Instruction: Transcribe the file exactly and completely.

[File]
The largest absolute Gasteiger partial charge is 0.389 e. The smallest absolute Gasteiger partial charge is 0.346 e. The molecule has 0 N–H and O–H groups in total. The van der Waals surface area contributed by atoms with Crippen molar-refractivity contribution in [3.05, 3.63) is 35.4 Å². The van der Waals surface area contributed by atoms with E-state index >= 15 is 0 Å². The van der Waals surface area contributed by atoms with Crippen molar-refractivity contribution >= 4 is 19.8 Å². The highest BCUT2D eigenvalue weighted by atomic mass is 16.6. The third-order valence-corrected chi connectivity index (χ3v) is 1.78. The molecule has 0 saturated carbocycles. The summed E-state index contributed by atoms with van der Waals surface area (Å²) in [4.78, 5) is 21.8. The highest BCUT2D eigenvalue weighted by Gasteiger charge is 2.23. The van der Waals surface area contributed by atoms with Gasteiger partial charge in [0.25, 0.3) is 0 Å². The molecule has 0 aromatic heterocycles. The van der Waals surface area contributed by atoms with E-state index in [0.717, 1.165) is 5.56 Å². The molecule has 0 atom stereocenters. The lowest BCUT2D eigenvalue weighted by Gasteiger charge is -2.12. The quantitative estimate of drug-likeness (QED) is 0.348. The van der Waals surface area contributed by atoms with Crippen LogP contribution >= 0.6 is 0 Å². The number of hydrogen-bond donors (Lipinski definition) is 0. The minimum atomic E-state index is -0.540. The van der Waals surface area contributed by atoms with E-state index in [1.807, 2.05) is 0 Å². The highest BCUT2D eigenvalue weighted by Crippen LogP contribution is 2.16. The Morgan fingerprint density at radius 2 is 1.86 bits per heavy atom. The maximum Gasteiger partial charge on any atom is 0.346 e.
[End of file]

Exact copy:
The largest absolute Gasteiger partial charge is 0.389 e. The smallest absolute Gasteiger partial charge is 0.346 e. The molecule has 0 N–H and O–H groups in total. The van der Waals surface area contributed by atoms with Crippen molar-refractivity contribution in [3.05, 3.63) is 35.4 Å². The van der Waals surface area contributed by atoms with E-state index >= 15 is 0 Å². The van der Waals surface area contributed by atoms with Crippen molar-refractivity contribution >= 4 is 19.8 Å². The highest BCUT2D eigenvalue weighted by atomic mass is 16.6. The third-order valence-corrected chi connectivity index (χ3v) is 1.78. The molecule has 0 saturated carbocycles. The summed E-state index contributed by atoms with van der Waals surface area (Å²) in [4.78, 5) is 21.8. The highest BCUT2D eigenvalue weighted by Gasteiger charge is 2.23. The van der Waals surface area contributed by atoms with Gasteiger partial charge in [0.25, 0.3) is 0 Å². The molecule has 0 aromatic heterocycles. The van der Waals surface area contributed by atoms with E-state index in [0.717, 1.165) is 5.56 Å². The molecule has 0 atom stereocenters. The lowest BCUT2D eigenvalue weighted by Gasteiger charge is -2.12. The quantitative estimate of drug-likeness (QED) is 0.348. The van der Waals surface area contributed by atoms with Crippen LogP contribution >= 0.6 is 0 Å². The number of hydrogen-bond donors (Lipinski definition) is 0. The minimum atomic E-state index is -0.540. The van der Waals surface area contributed by atoms with E-state index in [1.807, 2.05) is 0 Å². The highest BCUT2D eigenvalue weighted by Crippen LogP contribution is 2.16. The Morgan fingerprint density at radius 2 is 1.86 bits per heavy atom. The maximum Gasteiger partial charge on any atom is 0.346 e.